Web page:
# Lorentz force in Stern-Gerlach experiment from electrons and nucleus to atom

In wikipedia, it is said

The experiment is normally conducted using electrically neutral particles such as silver atoms. This avoids the large deflection in the path of a charged particle moving through a magnetic field and allows spin-dependent effects to dominate.[7][8]

But if I tried to add the Lorentz force from electrons and nuclei to the atom, it looks confusing. For example, a hydrogen atom $$\mathbf{F}_e = q_e \mathbf{E} + q_e \mathbf{v}_e \times \mathbf{B} + \mathbf{F}_{p\,\, to \,\, e}$$ $$\mathbf{F}_p = q_p \mathbf{E} + q_p \mathbf{v}_p \times \mathbf{B} + \mathbf{F}_{e\,\, to \,\, p}$$

$$e$$ and $$p$$ stand for electron and proton. It is known $$q_e = - q_p$$ and I can expect $$\mathbf{F}_{p\,\, to \,\, e} = - \mathbf{F}_{e\,\, to \,\, p}$$. But, it is unlikely $$\mathbf{v}_e = \mathbf{v}_p$$.

I can think in terms of the Ehrenfest theorem to make the above argument somehow more quantum. But, this is also unlikely to reconcile this issue. So the question is, how to obtain the net Lorentz force for a neutral atom to be zero.

• As you wrote, $q_e=-q_p$. If ${\bf v}_e={\bf v}_p$, that's enough to have a zero net Lorentz force. Commented Jan 24, 2023 at 7:33
• Yes, oops, I missed the sign in the velocities. Commented Jan 26, 2023 at 19:54

The argument is not that total Lorentz force on neutral atom is zero, but that by atom being neutral, this total Lorentz force is much smaller than it would be if the atom carried net charge, and second, that it is so small that it is negligible when compared to force due to magnetic field on intrinsic magnetic moment.

The first part is easy - the force is smaller than for a charged system for obvious reason - oppositely charged particles have all roughly the same laboratory "macroscopic" velocity $$\mathbf V$$ in the experiment, so those parts of all the Lorentz forces on all particles inside that are proportional to $$\mathbf V$$ cancel each other out.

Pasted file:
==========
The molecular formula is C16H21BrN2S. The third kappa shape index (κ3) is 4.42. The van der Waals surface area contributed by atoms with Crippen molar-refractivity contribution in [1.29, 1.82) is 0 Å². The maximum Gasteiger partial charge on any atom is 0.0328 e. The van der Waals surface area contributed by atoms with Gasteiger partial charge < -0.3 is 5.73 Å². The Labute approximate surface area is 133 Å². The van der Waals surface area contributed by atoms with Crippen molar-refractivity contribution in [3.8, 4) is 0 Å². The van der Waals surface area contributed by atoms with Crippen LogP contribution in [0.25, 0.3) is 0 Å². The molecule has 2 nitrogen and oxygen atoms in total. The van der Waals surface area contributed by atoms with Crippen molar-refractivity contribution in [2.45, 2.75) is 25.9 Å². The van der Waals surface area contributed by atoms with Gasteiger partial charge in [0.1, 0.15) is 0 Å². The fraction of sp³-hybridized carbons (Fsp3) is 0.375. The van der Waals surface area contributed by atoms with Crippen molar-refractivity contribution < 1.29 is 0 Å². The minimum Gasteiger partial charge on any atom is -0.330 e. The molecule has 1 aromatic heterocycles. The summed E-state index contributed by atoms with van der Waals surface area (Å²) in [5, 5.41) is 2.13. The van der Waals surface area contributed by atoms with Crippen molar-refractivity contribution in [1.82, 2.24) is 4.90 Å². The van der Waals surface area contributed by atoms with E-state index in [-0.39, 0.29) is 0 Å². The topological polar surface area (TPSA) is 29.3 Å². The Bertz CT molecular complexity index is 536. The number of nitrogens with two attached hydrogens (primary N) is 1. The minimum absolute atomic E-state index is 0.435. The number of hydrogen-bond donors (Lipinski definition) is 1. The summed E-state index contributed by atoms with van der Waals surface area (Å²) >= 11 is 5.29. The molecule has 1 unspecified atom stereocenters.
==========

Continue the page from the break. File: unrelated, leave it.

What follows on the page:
However, there is possibly a non-zero force remainder due to the fact that particles' velocities can differ somewhat.

It then becomes the question of whether this force remainder is negligible when compared to force due to intrinsic magnetic moment (spin) in magnetic field gradient. This is much harder question to analyze exactly in quantum theory and it is not easy to answer off-hand, since expectation value of the Lorentz magnetic force is not, in general, the product of $$\langle \Delta \mathbf v \rangle$$ and $$\langle \mathbf B(\mathbf r)\rangle$$:

$$e\bigg\langle (\mathbf v_p - \mathbf v_e) \times \mathbf B(\mathbf r) \bigg\rangle \neq e \langle \mathbf v_p - \mathbf v_e\rangle \times \langle\mathbf B(\mathbf r) \rangle.$$

However, we can make a classical estimate. Net Lorentz magnetic force due to differing velocities can be reformulated as force on orbital magnetic moment implied by those different velocities, in gradient of magnetic field, described by the well-known formula

$$\mathbf F_{B~gradient~on~\mu_{orb}} = \boldsymbol{\mu}_{orb} \cdot \nabla \mathbf B.$$ The "spin force" is the same thing, but due to intrinsic magnetic moment $$\boldsymbol{\mu}_{spin}$$. So we can say, in classical theory, that non-spin forces affecting the atom trajectory (really due to Lorentz magnetic forces not cancelling each other perfectly) are certainly negligible when orbital magnetic moment is negligible to spin magnetic moment.

Borrowing facts from quantum theory, this seems to be possible in some cases, e.g. when the atom is in ground state with zero orbital angular momentum in direction of magnetic field gradient, but non-zero intrinsic angular momentum in that same direction. But this is not necessarily true for all atoms in all states. It seems that for the silver atoms in the SG experiment, it is always assumed that their angular momentum component in direction of the field gradient is zero, so the only important contribution to force that deflects the atoms is due to spin magnetic moment.